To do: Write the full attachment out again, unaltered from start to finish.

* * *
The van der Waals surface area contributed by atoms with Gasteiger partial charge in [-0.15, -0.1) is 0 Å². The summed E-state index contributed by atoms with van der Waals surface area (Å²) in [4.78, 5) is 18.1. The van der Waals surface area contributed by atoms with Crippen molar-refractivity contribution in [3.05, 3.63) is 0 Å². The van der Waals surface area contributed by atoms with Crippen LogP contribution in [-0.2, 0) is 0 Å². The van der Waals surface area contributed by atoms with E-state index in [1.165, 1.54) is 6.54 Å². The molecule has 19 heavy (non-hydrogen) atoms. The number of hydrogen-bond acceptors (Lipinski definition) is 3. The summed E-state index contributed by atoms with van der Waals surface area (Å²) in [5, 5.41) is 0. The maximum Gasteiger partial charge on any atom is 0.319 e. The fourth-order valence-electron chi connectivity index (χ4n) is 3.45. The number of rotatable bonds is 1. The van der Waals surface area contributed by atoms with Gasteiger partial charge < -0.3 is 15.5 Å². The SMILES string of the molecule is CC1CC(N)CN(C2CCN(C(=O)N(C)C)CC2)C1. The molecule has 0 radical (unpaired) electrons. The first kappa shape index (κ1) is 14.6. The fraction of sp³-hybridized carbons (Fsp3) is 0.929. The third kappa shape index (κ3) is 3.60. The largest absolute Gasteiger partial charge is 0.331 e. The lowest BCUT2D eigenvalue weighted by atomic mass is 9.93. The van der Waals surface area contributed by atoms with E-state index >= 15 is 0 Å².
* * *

The van der Waals surface area contributed by atoms with Gasteiger partial charge in [-0.15, -0.1) is 0 Å². The summed E-state index contributed by atoms with van der Waals surface area (Å²) in [4.78, 5) is 18.1. The van der Waals surface area contributed by atoms with Crippen molar-refractivity contribution in [3.05, 3.63) is 0 Å². The van der Waals surface area contributed by atoms with Crippen LogP contribution in [-0.2, 0) is 0 Å². The van der Waals surface area contributed by atoms with E-state index in [1.165, 1.54) is 6.54 Å². The molecule has 19 heavy (non-hydrogen) atoms. The number of hydrogen-bond acceptors (Lipinski definition) is 3. The summed E-state index contributed by atoms with van der Waals surface area (Å²) in [5, 5.41) is 0. The maximum Gasteiger partial charge on any atom is 0.319 e. The fourth-order valence-electron chi connectivity index (χ4n) is 3.45. The number of rotatable bonds is 1. The van der Waals surface area contributed by atoms with Gasteiger partial charge < -0.3 is 15.5 Å². The SMILES string of the molecule is CC1CC(N)CN(C2CCN(C(=O)N(C)C)CC2)C1. The molecule has 0 radical (unpaired) electrons. The first kappa shape index (κ1) is 14.6. The fraction of sp³-hybridized carbons (Fsp3) is 0.929. The third kappa shape index (κ3) is 3.60. The largest absolute Gasteiger partial charge is 0.331 e. The lowest BCUT2D eigenvalue weighted by atomic mass is 9.93. The van der Waals surface area contributed by atoms with E-state index >= 15 is 0 Å².